Happy Flag Day This Week,
The first flags had 13 stripes (same as today's) as well as a 13 stars, but how those stars were arranged depended somewhat on the flag maker. The flag commonly regarded as the "first" depicted the stars in a circle. These represented the 13 colonies. Discuss that as more states were formed, more stars were added. The stars are arranged into "arrays" or patterns that are easier to count than a random smattering would be. The current flag has 5 rows of 6 stars and 4 rows of 5 stars. Let your 4th grade or older child calculate how many stars the current flag has using this information. The stripes still represent the original 13 colonies. The colors represent purity (white) justice (blue) and the blood shed for our freedom (red).
There are actually rules about how to treat our flag. These rules include that the flag should never touch the ground and that one shouldn't "wear" the flag as clothing. When a flag becomes torn and tattered, it is supposed to be "retired" in a ceremony that includes the burning of the flag. Last I knew, the only non-military personal allowed to carry out this ceremony are specifically trained scouts (there is a badge that is earned along with the training). Also the American flag is never supposed to fly lower than any other flag above American soil.
Some things you might try:
- Compare our flag to those of other countries then ask your child/children if they'd like to work together to design a family flag. If you make sure each item on the flag is symbolic of something important to your family you can use this as an inroad for discussing family values.
- If you have a kid in scouts, look into earning badges related to flag ceremonies (colors etc.) I know in girl scouts they fall into the "legacy" category.
- Although, as I understand it, we really don't know Betsy Ross was the first flag designer. In fact, it was a long while before there was only one version of the flag used by the populace and many different styles were used because people generally made their own. However, Betsy was friends with George Washington and is probably a good bet for one of the early flag designers. Go ahead and have one of your kids (that is working on research skills) read a little more about her and share the information gleaned with the rest of the family.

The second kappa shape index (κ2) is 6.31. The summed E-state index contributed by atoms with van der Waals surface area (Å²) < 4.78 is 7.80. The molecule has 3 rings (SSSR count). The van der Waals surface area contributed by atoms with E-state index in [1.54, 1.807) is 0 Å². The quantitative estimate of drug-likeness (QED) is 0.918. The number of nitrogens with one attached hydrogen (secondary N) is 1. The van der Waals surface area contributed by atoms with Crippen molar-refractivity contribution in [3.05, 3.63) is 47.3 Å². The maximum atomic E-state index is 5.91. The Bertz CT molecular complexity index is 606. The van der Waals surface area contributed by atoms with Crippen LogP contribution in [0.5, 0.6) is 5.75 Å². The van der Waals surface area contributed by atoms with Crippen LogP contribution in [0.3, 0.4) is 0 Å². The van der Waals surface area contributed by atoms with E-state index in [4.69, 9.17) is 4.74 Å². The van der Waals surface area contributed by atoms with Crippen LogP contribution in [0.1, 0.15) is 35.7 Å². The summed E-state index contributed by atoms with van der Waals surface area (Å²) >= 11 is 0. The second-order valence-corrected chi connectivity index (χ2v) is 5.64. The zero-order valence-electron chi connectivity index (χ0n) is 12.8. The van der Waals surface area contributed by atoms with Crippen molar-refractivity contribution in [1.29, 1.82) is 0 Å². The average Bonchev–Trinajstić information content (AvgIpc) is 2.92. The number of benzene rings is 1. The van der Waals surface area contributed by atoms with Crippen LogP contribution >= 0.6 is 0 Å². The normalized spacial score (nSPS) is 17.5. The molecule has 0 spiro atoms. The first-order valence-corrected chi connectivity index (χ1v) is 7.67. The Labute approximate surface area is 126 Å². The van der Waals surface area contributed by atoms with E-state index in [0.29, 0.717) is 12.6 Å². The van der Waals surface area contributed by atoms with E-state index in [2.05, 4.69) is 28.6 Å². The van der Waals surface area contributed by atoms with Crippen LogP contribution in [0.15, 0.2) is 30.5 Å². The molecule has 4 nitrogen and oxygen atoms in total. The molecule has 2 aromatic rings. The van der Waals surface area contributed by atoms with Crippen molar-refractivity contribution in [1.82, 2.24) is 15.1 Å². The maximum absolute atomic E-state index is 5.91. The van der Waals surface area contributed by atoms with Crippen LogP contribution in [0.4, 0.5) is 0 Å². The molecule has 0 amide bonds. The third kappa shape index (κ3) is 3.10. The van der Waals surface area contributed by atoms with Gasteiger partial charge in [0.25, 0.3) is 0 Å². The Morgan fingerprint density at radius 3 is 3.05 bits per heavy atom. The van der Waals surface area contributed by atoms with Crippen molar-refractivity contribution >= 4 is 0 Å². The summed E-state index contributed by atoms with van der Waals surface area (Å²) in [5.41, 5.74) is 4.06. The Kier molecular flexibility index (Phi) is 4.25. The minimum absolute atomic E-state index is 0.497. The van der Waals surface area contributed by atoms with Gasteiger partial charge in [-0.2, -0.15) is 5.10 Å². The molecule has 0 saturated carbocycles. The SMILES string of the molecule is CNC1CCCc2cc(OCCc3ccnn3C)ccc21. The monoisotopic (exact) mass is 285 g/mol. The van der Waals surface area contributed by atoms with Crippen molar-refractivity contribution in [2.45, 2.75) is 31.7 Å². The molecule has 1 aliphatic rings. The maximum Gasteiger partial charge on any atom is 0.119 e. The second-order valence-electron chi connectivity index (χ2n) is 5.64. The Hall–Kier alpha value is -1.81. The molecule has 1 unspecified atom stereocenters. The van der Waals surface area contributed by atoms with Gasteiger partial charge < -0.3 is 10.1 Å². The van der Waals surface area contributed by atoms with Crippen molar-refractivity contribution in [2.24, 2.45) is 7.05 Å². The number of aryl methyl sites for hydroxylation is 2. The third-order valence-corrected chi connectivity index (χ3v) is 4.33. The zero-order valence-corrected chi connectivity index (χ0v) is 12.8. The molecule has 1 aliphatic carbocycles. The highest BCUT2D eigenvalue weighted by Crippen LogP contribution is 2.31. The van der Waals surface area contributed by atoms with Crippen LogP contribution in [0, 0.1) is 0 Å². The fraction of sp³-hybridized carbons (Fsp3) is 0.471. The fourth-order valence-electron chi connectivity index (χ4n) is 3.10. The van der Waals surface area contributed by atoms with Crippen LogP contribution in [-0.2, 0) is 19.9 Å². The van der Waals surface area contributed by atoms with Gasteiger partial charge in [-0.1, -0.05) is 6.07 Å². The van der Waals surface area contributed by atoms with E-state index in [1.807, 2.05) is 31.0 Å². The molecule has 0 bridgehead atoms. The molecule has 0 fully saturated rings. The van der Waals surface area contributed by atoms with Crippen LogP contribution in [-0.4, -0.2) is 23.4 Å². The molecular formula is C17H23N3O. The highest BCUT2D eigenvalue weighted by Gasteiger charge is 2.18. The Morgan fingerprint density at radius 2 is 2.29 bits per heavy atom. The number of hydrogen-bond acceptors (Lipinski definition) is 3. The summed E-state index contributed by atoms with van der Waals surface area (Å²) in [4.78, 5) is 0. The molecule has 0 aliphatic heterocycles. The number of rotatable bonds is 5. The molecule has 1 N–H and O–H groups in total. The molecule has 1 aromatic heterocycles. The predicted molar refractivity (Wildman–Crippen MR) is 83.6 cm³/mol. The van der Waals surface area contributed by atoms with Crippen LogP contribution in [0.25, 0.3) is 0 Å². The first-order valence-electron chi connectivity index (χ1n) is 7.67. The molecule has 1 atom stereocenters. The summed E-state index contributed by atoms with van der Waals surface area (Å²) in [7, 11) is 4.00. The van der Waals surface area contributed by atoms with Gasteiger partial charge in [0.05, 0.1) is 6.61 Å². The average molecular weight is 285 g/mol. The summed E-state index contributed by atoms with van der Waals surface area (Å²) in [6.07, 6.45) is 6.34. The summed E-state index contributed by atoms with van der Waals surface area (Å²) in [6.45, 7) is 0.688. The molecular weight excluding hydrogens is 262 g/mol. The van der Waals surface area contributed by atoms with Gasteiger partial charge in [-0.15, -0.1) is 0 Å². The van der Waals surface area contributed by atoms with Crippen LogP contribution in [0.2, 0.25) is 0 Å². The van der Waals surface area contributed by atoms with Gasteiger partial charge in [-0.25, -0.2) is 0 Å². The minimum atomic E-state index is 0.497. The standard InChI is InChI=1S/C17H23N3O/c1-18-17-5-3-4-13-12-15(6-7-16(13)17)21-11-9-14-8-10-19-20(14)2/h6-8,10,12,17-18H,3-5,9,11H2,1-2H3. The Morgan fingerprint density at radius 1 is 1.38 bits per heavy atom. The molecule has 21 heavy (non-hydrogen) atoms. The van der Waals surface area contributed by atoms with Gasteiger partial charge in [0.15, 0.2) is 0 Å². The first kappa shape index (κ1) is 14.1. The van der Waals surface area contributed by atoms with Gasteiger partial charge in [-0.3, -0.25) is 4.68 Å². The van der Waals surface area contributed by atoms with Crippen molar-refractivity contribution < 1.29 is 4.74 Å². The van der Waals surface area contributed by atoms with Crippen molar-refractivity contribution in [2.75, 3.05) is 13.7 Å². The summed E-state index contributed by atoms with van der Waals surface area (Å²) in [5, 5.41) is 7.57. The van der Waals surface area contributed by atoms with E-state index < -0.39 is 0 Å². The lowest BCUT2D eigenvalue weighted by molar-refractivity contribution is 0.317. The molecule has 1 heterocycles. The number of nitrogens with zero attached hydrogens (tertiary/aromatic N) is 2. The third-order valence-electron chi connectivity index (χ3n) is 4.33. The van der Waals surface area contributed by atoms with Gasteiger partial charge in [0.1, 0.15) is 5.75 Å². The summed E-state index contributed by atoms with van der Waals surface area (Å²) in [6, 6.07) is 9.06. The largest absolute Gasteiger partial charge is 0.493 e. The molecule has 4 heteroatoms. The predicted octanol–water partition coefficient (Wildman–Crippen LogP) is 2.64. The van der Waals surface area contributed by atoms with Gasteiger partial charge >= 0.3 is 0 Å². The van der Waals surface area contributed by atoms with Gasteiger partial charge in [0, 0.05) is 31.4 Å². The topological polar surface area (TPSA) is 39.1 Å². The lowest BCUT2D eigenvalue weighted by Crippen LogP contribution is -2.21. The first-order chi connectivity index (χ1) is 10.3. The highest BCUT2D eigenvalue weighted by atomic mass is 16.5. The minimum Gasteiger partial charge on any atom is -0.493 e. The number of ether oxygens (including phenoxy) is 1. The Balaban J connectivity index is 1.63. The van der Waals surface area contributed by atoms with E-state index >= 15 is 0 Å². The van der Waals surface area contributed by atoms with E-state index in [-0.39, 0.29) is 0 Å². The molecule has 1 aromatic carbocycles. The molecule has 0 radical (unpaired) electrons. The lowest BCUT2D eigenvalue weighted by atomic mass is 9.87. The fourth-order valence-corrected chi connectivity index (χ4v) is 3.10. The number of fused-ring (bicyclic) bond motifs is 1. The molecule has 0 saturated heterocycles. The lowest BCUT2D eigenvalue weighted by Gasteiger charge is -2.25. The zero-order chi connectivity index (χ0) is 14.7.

- Learn more about other symbols that were considered as parts of the flag and how the flag has evolved through our history.
- Check out more at PBS http://www.pbs.org/americaresponds/theamericanflag.html
- This link gives images and reasons for some of the other flag options that were considered and flown in the earliest days of the United States http://www.ushistory.org/betsy/flagpics.html
- A little history about Flag Day as well as the flag itself on about.comhttp://homeschooling.about.com/cs/unitssubjhol/a/flagday.htm
- Check out how to make a 5 pointed star (like those on the flag) with only one slice of the scissors. http://www.ushistory.org/betsy/flagstar.html. According to legend, president Washington thought the stars would have six points because they would be easier to cut out of fabric. When Betsy heard this, she quickly amazed the president by making a few folds on some fabric and took one slice of the scissors and then unfolded the fabric to reveal a five pointed start. This little act, supposedly won her the honor of being the one to design the flag.
- Do a multimedia rendition of the flag by creating a collage of other symbols that merge to become a picture of the flag together.
- There are a multitude of flag crafts one can try all you have to do is a search for "US Flag" and you'll find recipes as well as crafts that result in the depiction of the United States Flag in one way or another. I have a few favorites "pinned" myself.